WASHINGTON — President Barack Obama has been looking to historians for guidance on how to shape his second inaugural’s words into a speech for the ages, eager to make good use of his twice-in-a-lifetime opportunity to command the world’s attention.
He will take the oath of office Sunday in an intimate White House ceremony witnessed by family, and then again Monday at the Capitol before a crowd of hundreds of thousands on the National Mall. Washington will also play host to the traditional inaugural parade and formal balls Monday, as well as a day of service Saturday that kicks off the festivities.
But it’s Obama’s inaugural address that will be the centerpiece of the three-day affair. The president will seek to turn the page on a first term consumed by economic turmoil and set an optimistic tone for four more years that will help define his legacy.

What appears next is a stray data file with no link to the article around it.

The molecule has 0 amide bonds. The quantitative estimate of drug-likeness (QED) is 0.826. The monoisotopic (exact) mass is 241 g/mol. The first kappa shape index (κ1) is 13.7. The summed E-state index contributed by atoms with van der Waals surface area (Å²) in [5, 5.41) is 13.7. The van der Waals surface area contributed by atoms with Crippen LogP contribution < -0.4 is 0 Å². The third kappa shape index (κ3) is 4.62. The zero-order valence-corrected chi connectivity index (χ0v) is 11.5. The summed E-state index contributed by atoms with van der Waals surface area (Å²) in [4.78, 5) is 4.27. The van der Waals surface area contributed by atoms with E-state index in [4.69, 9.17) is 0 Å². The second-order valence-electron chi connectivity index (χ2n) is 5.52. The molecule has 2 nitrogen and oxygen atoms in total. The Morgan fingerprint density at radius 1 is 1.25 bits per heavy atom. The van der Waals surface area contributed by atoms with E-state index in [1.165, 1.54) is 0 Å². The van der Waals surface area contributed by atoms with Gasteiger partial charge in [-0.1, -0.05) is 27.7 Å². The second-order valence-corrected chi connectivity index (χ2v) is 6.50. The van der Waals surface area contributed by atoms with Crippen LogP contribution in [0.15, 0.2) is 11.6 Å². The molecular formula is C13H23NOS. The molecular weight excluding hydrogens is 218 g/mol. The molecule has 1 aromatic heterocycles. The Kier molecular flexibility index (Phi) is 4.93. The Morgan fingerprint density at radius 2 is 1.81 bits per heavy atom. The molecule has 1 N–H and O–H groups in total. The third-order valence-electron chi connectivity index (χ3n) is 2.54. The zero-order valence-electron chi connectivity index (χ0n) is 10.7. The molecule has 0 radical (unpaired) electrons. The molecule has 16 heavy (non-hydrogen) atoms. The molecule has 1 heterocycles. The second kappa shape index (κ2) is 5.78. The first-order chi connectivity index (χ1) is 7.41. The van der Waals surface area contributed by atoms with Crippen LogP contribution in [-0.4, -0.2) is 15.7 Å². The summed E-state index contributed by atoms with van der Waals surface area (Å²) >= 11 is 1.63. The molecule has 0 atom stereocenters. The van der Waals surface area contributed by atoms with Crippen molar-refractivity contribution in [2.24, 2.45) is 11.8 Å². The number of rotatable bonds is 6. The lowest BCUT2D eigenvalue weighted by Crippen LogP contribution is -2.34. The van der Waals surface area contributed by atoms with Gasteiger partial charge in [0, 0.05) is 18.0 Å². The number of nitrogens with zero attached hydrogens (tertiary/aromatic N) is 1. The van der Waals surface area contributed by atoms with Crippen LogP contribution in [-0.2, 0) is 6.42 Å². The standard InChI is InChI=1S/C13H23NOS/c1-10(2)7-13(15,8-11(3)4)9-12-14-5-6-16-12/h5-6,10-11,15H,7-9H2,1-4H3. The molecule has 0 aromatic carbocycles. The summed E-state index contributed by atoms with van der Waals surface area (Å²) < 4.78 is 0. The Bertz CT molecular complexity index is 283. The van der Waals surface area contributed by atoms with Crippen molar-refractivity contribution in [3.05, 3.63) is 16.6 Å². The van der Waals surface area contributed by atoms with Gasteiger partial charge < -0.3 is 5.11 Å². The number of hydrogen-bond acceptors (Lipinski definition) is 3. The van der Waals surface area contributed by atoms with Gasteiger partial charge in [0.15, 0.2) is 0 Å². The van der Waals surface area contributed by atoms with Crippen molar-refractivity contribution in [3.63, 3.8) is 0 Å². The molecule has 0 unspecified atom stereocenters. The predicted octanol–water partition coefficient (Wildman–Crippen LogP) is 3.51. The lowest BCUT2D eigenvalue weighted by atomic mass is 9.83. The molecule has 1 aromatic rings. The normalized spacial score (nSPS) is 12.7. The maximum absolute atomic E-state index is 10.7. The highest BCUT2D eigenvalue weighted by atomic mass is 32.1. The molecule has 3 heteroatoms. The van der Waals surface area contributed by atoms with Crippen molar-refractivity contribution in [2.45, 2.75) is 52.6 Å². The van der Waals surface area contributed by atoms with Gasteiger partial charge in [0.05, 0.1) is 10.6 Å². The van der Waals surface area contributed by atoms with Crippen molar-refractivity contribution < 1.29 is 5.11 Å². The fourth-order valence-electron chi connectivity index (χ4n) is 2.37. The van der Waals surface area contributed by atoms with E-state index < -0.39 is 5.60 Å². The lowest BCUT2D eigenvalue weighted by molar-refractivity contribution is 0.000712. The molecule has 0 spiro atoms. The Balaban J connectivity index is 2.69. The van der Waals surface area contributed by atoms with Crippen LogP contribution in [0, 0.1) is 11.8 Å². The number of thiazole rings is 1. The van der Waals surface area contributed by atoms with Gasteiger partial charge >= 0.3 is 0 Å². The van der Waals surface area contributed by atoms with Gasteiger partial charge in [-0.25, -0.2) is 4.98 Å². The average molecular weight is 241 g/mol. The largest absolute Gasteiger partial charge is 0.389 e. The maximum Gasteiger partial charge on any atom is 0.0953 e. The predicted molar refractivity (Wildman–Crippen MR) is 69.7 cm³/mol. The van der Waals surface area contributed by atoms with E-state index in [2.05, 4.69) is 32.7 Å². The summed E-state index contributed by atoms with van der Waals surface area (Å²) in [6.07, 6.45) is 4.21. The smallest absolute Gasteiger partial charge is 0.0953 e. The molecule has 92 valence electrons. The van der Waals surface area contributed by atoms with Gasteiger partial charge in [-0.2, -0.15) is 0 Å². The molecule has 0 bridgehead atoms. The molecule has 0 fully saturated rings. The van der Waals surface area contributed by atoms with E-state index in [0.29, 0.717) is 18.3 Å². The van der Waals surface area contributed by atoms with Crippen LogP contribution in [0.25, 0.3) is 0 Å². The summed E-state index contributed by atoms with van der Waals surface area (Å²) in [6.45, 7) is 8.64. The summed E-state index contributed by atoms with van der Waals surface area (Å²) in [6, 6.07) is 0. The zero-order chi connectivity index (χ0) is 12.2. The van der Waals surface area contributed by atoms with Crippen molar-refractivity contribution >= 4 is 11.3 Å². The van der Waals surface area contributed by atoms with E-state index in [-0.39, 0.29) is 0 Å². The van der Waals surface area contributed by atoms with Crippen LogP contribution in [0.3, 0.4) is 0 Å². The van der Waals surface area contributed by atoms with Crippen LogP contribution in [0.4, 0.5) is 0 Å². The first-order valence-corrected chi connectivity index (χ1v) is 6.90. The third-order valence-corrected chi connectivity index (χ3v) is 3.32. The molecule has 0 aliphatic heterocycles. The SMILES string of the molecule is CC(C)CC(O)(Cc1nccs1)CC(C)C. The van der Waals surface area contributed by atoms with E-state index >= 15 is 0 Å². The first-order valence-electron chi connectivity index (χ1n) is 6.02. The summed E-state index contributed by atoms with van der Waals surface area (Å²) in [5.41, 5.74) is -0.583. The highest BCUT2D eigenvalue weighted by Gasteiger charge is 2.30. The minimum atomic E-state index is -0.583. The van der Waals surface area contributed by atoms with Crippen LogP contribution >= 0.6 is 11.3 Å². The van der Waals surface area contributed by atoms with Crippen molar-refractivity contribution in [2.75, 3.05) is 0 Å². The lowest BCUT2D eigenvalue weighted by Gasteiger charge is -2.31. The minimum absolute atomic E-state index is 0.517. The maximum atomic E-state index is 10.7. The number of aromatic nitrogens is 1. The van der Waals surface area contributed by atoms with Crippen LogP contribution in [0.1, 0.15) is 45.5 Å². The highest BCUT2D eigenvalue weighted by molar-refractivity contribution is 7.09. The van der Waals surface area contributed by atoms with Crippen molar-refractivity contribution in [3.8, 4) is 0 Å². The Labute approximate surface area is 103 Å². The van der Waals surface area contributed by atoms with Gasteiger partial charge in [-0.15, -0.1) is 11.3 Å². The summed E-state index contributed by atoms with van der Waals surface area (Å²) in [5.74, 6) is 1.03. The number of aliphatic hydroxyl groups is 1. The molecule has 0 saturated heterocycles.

The president has been working on his speech since early December, writing out draft after draft on yellow legal pads, aides say. He’s read several second-term inaugural addressed delivered by his predecessors. And last week, he invited a small group of historians to the White House to discuss the potential — and the pitfalls — of second-term inaugurals.
Heading into his speech, Obama does have history on his mind, particularly two of the great American leaders he most deeply admires, Abraham Lincoln and Martin Luther King Jr. The start of Obama’s second term coincides with the 150th anniversary of Lincoln’s Emancipation Proclamation and the 50th anniversary of King’s March on Washington, and he has chosen to take the public oath with his hand on both their bibles stacked together.
“Their actions, the movements they represented are the only reason it’s possible for me to be inaugurated,” Obama said of Lincoln and King in a video released Friday by the Presidential Inaugural Committee. “It’s also a reminder for me that this country has gone through very tough times before but we always come out on the other side.”